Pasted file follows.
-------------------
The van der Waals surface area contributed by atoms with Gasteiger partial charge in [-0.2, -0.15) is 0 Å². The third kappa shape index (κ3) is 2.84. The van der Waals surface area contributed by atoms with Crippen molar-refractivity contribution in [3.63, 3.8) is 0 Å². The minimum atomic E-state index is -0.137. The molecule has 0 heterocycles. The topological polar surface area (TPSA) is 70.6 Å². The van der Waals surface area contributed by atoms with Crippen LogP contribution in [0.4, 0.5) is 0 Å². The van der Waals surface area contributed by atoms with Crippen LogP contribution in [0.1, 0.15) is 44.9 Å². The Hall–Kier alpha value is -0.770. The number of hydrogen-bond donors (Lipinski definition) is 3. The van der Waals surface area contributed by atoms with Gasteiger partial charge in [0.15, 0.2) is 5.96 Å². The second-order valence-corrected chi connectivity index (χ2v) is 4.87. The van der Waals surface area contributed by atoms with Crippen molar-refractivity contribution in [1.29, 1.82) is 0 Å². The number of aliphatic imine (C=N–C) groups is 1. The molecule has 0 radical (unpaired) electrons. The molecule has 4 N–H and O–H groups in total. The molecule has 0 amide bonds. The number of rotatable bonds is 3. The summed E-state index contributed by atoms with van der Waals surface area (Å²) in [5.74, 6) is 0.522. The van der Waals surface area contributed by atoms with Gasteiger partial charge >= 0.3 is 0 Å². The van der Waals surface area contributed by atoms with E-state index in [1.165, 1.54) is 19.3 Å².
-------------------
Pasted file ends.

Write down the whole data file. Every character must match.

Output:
The van der Waals surface area contributed by atoms with Gasteiger partial charge in [-0.2, -0.15) is 0 Å². The third kappa shape index (κ3) is 2.84. The van der Waals surface area contributed by atoms with Crippen molar-refractivity contribution in [3.63, 3.8) is 0 Å². The minimum atomic E-state index is -0.137. The molecule has 0 heterocycles. The topological polar surface area (TPSA) is 70.6 Å². The van der Waals surface area contributed by atoms with Crippen LogP contribution in [0.4, 0.5) is 0 Å². The van der Waals surface area contributed by atoms with Crippen LogP contribution in [0.1, 0.15) is 44.9 Å². The Hall–Kier alpha value is -0.770. The number of hydrogen-bond donors (Lipinski definition) is 3. The van der Waals surface area contributed by atoms with Gasteiger partial charge in [0.15, 0.2) is 5.96 Å². The second-order valence-corrected chi connectivity index (χ2v) is 4.87. The van der Waals surface area contributed by atoms with Crippen molar-refractivity contribution in [1.29, 1.82) is 0 Å². The number of aliphatic imine (C=N–C) groups is 1. The molecule has 0 radical (unpaired) electrons. The molecule has 4 N–H and O–H groups in total. The molecule has 0 amide bonds. The number of rotatable bonds is 3. The summed E-state index contributed by atoms with van der Waals surface area (Å²) in [5.74, 6) is 0.522. The van der Waals surface area contributed by atoms with Gasteiger partial charge >= 0.3 is 0 Å². The van der Waals surface area contributed by atoms with E-state index in [1.165, 1.54) is 19.3 Å².